Santo Gold Tries to Sell Blood Circus and Set the Record Straight

Longtime reader Phil Alexander was the person who originally sent us the tape of the bizarre Santo Gold infomercial, and he has recently uncovered two fascinating bits of info about Santo.

First is this listing on Ebay from June of this year which sells the negative to the movie Blood Circus. (In case the archived listing is taken down, I’ve saved a screenshot of the Blood Circus auction.) The “Starting bid” listed is a mere $21 million, down considerably from the $1 billion price Santo was asking on his official site a few years ago. (And you get “Free shipping” as well!)

However, a look at the text of the auction description indicates that Santo was actually hoping to sell for a lot more than the starting bid:

This is the actual original Santo Golds Blood Circus Wrestling Movie 35 MM Film Reels. NEW.

Asking price, Seven Hundred and Fifty Million. Includes insurance.

You can buy a Partnership in it. All bids will be considered.

That may seem like a lot of money, but you have to think of it as an investment. If you buy the rights to Blood Circus for $750 million, and sell DVDs at $25 a piece, then you have to sell only 30 million copies to break even!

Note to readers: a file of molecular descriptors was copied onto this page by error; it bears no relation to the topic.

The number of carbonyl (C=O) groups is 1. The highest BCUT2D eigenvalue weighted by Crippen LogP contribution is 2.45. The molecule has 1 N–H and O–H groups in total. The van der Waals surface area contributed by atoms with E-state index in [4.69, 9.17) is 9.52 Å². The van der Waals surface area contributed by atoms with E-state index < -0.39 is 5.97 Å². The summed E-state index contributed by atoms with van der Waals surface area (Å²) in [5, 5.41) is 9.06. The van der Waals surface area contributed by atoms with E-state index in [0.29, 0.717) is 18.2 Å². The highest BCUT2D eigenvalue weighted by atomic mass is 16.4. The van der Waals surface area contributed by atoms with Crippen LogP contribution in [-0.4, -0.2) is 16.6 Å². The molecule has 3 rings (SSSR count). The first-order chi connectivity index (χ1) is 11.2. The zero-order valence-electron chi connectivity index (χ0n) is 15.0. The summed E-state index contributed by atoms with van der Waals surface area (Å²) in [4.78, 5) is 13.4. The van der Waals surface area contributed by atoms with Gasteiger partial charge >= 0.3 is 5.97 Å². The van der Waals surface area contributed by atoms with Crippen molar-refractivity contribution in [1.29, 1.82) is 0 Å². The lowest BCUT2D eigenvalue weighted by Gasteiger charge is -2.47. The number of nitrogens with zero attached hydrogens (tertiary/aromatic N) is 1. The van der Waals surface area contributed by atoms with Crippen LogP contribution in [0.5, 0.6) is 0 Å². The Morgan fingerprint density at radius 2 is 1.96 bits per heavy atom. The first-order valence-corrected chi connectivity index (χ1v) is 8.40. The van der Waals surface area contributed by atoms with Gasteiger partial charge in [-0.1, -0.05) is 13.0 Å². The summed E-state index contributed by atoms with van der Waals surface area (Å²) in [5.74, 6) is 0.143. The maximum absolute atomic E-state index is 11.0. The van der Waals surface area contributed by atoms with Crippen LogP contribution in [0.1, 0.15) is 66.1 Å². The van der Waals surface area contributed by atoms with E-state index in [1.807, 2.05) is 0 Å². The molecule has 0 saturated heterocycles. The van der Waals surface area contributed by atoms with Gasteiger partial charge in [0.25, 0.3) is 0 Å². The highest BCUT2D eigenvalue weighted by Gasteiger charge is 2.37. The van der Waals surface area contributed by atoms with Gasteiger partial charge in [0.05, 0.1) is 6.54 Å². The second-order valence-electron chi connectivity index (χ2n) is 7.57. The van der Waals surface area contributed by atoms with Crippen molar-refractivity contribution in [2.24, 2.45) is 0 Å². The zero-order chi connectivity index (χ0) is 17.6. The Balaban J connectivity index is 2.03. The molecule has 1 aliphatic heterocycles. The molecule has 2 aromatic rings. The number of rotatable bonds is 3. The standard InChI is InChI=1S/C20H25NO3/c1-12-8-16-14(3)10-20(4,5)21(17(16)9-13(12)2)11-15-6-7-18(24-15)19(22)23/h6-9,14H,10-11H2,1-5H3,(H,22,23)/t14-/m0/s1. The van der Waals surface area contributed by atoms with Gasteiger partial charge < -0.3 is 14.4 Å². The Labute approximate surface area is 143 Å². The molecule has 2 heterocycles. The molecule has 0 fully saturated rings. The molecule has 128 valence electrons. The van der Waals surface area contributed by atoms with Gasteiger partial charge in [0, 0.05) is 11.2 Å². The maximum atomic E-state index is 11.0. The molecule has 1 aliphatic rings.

Phil also discovered this biography of Santo on the “Talk” page of the Blood Circus Wikipedia entry:

Here someone who claims to “have known The Rigatuso Family for over 60 years” seeks to set the record straight about Santo Gold. It starts out by claiming, “Santo Gold is a Living Legend since 1983. He is known and respected Worldwide by millions. His songs and performances have aired on National TV hundreds of thousands of times.” It then relates the various glories of the life and impact of Santo Gold.

After discussing how ubiquitous the Santo Gold infomercial was, the author offers this peculiar tidbit: “People would call their friends, SANTO GOLD, or make statements like ‘Now don’t be a Santo Gold.'”

And which one of us can ever forget the first time a person told us, “‘Now don’t be a Santo Gold.”

This bio ends with an attempt to clear Santo of criminality by admitting his many acts of gross incompetence as a businessman, including:

  • Hiring a CPA who had a nervous breakdown and lost his records (which were later found “in a bottom of a barrel”).
  • Sending payment to the IRS but forgetting to including a Social Security number.
  • Hiring an do-nothing attorney.
  • Hiring employees who stole from him.

If the people in this video were Santo’s employees, then that last point might actually be plausible:


  • 1 Response to “Santo Gold Tries to Sell Blood Circus and Set the Record Straight”

  • According to Blood Circus’ Wikipedia page, the movie cost about $2 million. How Santo expects this movie could possibly be worth $21 million (much less $750 million or $1 billion) is beyond me.

    Comment by Thomas on December 13, 2011 at 2:12 am